ABSTRACT: Hypertension is common and costly. Over the past decade, new antihypertensive therapies have been developed, several have lost patent protection and additional evidence regarding the safety and effectiveness of these agents has accrued. To examine trends in the use of antihypertensive therapies in the United States between 1997 and 2012. We used nationally representative audit data from the IMS Health National Disease and Therapeutic Index to examine the ambulatory pharmacologic treatment of hypertension. Our primary unit of analysis was a visit where hypertension was a reported diagnosis and treated with a pharmacotherapy (treatment visit). We restricted analyses to the use of six therapeutic classes of antihypertensive medications among individuals 18 years or older. Annual hypertension treatment visits increased from 56.9 million treatment visits (95% confidence intervals [CI], 53.9-59.8) in 1997 to 83.3 million visits (CI 79.2-87.3) in 2008, then declined steadily to 70.9 million visits (CI 66.7-75.0) by 2012. Angiotensin receptor blocker utilization increased substantially from 3% of treatment visits in 1997 to 18% by 2012, whereas calcium channel blocker use decreased from 27% to 18% of visits. Rates of diuretic and beta-blocker use remained stable and represented 24%-30% and 14-16% of visits, respectively. Use of direct renin inhibitor accounted for fewer than 2% of annual visits. The proportion of visits treated using fixed-dose combination therapies increased from 28% to 37% of visits. Several important changes have occurred in the landscape of antihypertensive treatment in the United States during the past decade. Despite their novel mechanism of action, the adoption rate of direct renin inhibitors remains low.
    PLoS ONE 03/2015; 10(3):e0119292. DOI:10.1371/journal.pone.0119292 · 3.53 Impact Factor
  • [Show abstract] [Hide abstract]
    ABSTRACT: Hypertension and type 2 diabetes are common comorbidities, thus many patients receiving antihypertensive medication require concomitant therapy with hypoglycemic or lipid-lowering drugs. The aim of these three studies was to investigate the pharmacokinetics, safety and tolerability of aliskiren, a direct renin inhibitor for the treatment of hypertension, co-administered with the glucose-lowering agents metformin or pioglitazone or the lipid-lowering agent fenofibrate in healthy volunteers. In three open-label, multiple-dose studies, healthy volunteers (ages 18 to 45 years) received once-daily treatment with either metformin 1000 mg (n = 22), pioglitazone 45 mg (n = 30) or fenofibrate 200 mg (n = 21) and aliskiren 300 mg, administered alone or co-administered in a two-period study design. Blood samples were taken frequently on the last day of each treatment period to determine plasma drug concentrations. Co-administration of aliskiren with metformin decreased aliskiren area under the plasma concentration- time curve during the dose interval (AUC(tau)) by 27% (geometric mean ratio [GMR] 0.73; 90% confidence interval [CI] 0.64, 0.84) and maximum observed plasma concentration (C(max)) by 29% (GMR 0.71; 90% CI 0.56, 0.89) but these changes were not considered clinically relevant. Co-administration of aliskiren with fenofibrate had no effect on aliskiren AUC (GMR 1.05; 90% CI 0.96, 1.16) or C(max) (GMR 1.05; 90% CI 0.80, 1.38); similarly, co-administration of aliskiren with pioglitazone had no effect on aliskiren AUC(tau) (GMR 1.05; 90% CI 0.98, 1.13) or C(max) (GMR 1.01; 90% CI 0.84, 1.20). All other AUC and C(max) GMRs for aliskiren, metformin, pioglitazone, ketopioglitazone, hydroxypioglita-zone and fenofibrate were close to unity and the 90% CI were contained within the bioequivalence range of 0.80 to 1.25. Co-administration of aliskiren with metformin, pioglitazone or fenofibrate had no significant effect on the pharmacokinetics of these drugs in healthy volunteers. These findings indicate that aliskiren can be co-administered with metformin, pioglitazone or fenofibrate without the need for dose adjustment.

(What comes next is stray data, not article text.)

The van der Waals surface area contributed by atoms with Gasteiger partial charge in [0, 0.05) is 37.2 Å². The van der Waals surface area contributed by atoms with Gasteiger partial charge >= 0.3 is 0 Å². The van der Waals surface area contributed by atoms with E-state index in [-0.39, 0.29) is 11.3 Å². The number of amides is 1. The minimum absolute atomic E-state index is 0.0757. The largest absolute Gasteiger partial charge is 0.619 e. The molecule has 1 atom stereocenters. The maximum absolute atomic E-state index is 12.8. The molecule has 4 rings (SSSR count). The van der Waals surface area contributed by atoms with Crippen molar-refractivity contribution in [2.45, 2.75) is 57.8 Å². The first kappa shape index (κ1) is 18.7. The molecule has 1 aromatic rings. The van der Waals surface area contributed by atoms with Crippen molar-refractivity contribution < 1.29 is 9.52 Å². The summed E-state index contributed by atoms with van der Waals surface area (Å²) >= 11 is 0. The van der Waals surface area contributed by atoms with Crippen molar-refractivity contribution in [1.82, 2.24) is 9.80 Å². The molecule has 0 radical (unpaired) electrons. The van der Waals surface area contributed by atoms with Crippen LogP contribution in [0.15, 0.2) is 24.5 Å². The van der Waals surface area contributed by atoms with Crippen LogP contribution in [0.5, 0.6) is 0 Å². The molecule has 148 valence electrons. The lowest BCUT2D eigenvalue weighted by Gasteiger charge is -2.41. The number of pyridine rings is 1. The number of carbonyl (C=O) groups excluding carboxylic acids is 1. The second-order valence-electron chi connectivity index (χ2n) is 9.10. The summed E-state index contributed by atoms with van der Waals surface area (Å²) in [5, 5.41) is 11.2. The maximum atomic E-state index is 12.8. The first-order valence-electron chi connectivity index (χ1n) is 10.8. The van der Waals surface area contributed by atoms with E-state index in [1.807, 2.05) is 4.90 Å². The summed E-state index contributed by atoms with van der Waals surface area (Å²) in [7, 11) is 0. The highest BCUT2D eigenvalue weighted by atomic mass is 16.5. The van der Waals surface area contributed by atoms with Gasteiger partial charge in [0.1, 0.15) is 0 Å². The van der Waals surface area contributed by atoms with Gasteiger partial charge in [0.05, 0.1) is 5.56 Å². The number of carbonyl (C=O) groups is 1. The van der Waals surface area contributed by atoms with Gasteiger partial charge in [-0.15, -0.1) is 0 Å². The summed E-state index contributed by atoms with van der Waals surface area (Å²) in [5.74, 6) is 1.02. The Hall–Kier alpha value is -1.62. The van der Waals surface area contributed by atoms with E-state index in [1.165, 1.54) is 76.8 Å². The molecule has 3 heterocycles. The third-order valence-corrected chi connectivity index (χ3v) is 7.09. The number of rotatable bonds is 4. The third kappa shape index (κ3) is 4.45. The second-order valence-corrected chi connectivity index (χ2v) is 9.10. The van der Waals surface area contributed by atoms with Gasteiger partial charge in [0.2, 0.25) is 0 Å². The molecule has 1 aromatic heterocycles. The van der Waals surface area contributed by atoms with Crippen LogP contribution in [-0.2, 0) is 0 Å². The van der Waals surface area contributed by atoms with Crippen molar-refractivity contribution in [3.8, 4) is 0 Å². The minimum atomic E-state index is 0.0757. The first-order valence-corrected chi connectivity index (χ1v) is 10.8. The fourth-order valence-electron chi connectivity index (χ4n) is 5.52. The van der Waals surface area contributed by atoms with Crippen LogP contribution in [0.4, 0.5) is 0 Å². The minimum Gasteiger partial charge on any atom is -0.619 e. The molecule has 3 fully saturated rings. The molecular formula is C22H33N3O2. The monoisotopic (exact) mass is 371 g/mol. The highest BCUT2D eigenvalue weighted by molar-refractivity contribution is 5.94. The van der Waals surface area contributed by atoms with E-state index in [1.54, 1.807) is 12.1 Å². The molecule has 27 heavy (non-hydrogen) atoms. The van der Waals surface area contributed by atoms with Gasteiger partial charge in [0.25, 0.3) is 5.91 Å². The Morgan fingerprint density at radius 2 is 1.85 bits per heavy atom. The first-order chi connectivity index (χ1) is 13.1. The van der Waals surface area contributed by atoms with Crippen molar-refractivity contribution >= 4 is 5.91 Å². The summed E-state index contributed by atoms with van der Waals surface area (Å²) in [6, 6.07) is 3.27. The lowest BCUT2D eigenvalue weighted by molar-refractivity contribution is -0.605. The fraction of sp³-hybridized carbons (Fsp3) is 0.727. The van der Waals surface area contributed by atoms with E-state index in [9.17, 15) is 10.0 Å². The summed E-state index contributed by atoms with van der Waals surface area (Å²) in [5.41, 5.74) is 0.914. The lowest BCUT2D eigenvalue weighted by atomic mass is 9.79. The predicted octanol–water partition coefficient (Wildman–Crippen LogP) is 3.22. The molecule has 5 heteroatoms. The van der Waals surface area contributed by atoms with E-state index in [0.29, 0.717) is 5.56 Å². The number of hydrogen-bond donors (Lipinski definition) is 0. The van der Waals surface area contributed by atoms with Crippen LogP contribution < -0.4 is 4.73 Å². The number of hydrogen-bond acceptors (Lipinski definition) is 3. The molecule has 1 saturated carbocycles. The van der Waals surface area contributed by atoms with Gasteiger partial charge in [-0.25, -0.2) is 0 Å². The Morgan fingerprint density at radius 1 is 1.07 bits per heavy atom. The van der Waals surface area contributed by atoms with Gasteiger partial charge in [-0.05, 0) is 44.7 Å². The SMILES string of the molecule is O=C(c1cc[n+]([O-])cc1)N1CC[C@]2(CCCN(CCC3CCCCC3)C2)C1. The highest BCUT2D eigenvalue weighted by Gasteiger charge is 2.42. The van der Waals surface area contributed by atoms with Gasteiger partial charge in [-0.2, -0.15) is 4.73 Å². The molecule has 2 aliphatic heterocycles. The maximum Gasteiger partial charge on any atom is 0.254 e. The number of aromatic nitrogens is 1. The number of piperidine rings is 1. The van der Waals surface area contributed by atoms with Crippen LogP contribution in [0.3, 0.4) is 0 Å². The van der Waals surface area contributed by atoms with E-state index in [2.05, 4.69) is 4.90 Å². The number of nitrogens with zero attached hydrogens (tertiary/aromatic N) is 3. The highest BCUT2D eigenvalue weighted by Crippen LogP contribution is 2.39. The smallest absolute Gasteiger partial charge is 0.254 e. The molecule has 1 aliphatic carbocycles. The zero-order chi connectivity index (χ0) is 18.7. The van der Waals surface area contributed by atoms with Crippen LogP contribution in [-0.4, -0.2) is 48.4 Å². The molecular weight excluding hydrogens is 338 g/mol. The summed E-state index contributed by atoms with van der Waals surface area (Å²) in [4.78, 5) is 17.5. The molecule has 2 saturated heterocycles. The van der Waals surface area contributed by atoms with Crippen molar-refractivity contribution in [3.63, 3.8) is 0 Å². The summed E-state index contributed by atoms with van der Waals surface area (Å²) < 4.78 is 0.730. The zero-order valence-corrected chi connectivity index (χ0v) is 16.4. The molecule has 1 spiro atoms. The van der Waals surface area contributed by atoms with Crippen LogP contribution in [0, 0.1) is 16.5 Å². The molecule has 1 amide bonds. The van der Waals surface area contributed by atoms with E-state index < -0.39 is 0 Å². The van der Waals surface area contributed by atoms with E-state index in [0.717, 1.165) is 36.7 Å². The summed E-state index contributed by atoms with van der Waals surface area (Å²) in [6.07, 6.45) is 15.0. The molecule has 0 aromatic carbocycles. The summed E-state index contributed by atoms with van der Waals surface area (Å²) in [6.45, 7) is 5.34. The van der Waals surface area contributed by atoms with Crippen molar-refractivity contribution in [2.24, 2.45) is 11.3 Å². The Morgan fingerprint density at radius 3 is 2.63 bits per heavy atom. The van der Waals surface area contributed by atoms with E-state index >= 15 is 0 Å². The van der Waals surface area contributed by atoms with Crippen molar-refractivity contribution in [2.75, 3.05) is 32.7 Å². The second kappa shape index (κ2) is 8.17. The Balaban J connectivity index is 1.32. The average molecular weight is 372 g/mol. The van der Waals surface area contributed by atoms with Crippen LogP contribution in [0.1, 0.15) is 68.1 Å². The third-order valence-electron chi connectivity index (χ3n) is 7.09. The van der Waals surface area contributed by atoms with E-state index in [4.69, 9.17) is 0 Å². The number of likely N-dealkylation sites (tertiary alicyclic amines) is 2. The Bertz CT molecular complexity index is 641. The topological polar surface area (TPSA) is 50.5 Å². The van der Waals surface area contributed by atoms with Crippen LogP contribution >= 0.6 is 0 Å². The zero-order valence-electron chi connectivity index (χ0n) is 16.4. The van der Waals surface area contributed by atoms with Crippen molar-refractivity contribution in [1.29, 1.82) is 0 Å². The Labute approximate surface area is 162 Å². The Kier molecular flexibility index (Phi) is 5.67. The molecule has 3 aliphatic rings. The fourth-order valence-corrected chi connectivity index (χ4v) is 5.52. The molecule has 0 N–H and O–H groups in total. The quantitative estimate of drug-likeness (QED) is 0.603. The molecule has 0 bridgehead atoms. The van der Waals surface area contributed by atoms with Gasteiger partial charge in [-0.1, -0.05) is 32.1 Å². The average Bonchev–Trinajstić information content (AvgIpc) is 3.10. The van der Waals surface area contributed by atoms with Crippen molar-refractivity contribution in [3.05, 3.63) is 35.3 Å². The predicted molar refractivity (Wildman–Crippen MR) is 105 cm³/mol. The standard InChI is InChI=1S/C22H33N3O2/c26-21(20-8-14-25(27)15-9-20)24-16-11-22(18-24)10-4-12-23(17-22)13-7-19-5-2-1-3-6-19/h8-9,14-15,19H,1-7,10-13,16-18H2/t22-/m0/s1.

Current Medical Research and Opinion 09/2008; 24(8):2313-26. DOI:10.1185/03007990802259354 · 2.37 Impact Factor

Preview

Download
0 Downloads
Available from